At 2.30am on Saturday 2 September in the town of Beit Hanoun in the Gaza Strip, Israeli soldiers shot and killed a 53-year-old man, Mohammed Ismail Abu Odeh, who had stepped outside his house upon hearing a commotion in the neighbourhood. They then shot and killed his 27-year-old son Ismail who, hearing shots, went to look for his father. They then shot and wounded the teenage daughters of Abu Odeh who went to help their father and brother. The family got the two girls back into the house from where they were dragged by Israeli soldiers and thrown into a tank. They were left bleeding there for 2 hours before Palestinian medics were allowed to treat them. Their condition is said to be 'grave'. Mr Abu Odeh's house was then destroyed.
This is one incident among many which the international community chooses to ignore. Appeals to the signatories of the Geneva Convention by Palestinian human rights organisations fall on deaf ears.
The backcloth against which the above incident took place is a picture of horror. The Israelis have continued unceasingly bombing the Gaza Strip; hundreds of Palestinians - men, women, children, the disabled - are killed or wounded by the Israeli army with impunity. Houses are raided and destroyed. There are many arrests, including children and elected representatives; the Israelis control the skies, the border crossings and the sea. Fishermen cannot fish; there are serious shortages of food, water, medical supplies and electricity. Malnutrition and poverty resulting from Israeli aggression and internationally-imposed sanctions are leading to social breakdown.
This situation is an affront to any principle of humanity or civilisation we claim to support.
Caitlin ni Chonaill
Scandal of Irish health service
My father, who is 77 years of age, was admitted to casualty at Letterkenny General Hospital on Saturday, 26 August at 11am with severe abdominal pains and spent all day sitting on a chair (I assume all beds were occupied). During this time, he spent 20 minutes attached to a drip and was given two painkillers which left him very disoriented. My mother, who was with him the whole time, was given a prescription for painkillers in case there was a recurrence, before being discharged at 5.50pm without being diagnosed.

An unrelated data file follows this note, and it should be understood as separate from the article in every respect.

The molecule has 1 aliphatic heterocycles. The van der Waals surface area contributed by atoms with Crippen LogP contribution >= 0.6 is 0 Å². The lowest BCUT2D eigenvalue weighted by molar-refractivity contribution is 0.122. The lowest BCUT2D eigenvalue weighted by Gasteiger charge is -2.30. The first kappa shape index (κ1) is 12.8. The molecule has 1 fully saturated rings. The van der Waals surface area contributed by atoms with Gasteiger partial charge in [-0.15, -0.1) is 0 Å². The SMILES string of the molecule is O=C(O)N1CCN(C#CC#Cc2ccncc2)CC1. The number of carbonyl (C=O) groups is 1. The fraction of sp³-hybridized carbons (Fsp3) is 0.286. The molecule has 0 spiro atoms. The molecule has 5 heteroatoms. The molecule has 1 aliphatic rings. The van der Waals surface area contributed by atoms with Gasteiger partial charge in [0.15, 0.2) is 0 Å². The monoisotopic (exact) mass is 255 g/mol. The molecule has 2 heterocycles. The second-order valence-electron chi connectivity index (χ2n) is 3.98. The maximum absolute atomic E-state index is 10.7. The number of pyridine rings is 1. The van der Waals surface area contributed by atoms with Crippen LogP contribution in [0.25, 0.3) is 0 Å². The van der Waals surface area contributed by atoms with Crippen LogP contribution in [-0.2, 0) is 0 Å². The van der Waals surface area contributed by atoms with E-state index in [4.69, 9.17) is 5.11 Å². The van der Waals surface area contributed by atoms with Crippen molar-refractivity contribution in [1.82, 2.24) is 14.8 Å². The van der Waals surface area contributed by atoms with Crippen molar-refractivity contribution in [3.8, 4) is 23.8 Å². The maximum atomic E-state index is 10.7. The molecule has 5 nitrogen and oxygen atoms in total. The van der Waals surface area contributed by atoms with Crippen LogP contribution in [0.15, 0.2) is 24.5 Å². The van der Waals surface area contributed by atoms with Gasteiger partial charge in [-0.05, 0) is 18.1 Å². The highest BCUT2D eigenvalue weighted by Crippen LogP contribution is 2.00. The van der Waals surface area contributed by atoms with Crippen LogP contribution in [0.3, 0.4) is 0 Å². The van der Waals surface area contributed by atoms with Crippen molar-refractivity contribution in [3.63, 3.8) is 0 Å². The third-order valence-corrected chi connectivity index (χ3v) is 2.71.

He had to be taken in by ambulance again at around 3.30am and was again discharged on Friday 1 September without a diagnosis. Is this deemed to be normal practise in a country seemingly flowing with cash? I am not pointing fingers at members of staff who are doing an excellent job but I am pointing the fingers of blame at Mary Harney of the PDs, the so-called Minister for Health (don't laugh), and her Fianna Fáil-led partners in government for not putting the proper financial investment in place to utilise the facilities that are already there. The €100,000 or more spent on the latest game of roundabout gimmicks in Letterkenny are a distraction from real issues, oh don't know what it is? But I've got a bigger thingamajig on my roundabout than yours, seems to be what's keeping our political leaders happy while patients trying to catch up on a bit of sleep on hospital window ledges, or uncomfortable bookshelves, and then fall off and go home with more injuries than they had when they went in, God help us, for Bertie and Mary won't; they are too busy having a laugh about the fun they had with the shady builders and speculators in the Fianna Fáil tent at the Galway races, while sipping cocktails and munching Brazilian beef burgers in the Members' Bar at Leinster House.
Gort a Choirce,
Dún na nGall.